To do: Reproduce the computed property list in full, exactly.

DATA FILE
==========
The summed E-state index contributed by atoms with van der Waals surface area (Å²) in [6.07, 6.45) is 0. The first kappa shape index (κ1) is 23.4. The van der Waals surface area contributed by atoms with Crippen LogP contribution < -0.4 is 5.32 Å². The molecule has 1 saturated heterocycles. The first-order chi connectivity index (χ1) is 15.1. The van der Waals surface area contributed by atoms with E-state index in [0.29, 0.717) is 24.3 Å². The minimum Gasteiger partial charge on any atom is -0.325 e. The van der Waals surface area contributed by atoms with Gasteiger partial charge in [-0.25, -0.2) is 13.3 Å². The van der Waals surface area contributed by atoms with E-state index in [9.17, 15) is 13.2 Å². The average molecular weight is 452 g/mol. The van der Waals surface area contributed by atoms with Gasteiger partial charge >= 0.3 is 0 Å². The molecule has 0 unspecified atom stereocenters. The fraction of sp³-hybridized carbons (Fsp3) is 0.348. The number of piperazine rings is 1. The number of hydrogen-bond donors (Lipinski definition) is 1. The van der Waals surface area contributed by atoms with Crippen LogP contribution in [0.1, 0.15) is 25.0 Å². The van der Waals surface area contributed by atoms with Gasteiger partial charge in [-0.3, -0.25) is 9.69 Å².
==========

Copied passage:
The summed E-state index contributed by atoms with van der Waals surface area (Å²) in [6.07, 6.45) is 0. The first kappa shape index (κ1) is 23.4. The van der Waals surface area contributed by atoms with Crippen LogP contribution < -0.4 is 5.32 Å². The molecule has 1 saturated heterocycles. The first-order chi connectivity index (χ1) is 15.1. The van der Waals surface area contributed by atoms with E-state index in [0.29, 0.717) is 24.3 Å². The minimum Gasteiger partial charge on any atom is -0.325 e. The van der Waals surface area contributed by atoms with Gasteiger partial charge in [-0.25, -0.2) is 13.3 Å². The van der Waals surface area contributed by atoms with E-state index in [9.17, 15) is 13.2 Å². The average molecular weight is 452 g/mol. The van der Waals surface area contributed by atoms with Gasteiger partial charge >= 0.3 is 0 Å². The molecule has 0 unspecified atom stereocenters. The fraction of sp³-hybridized carbons (Fsp3) is 0.348. The number of piperazine rings is 1. The number of hydrogen-bond donors (Lipinski definition) is 1. The van der Waals surface area contributed by atoms with Crippen LogP contribution in [0.1, 0.15) is 25.0 Å². The van der Waals surface area contributed by atoms with Gasteiger partial charge in [-0.3, -0.25) is 9.69 Å².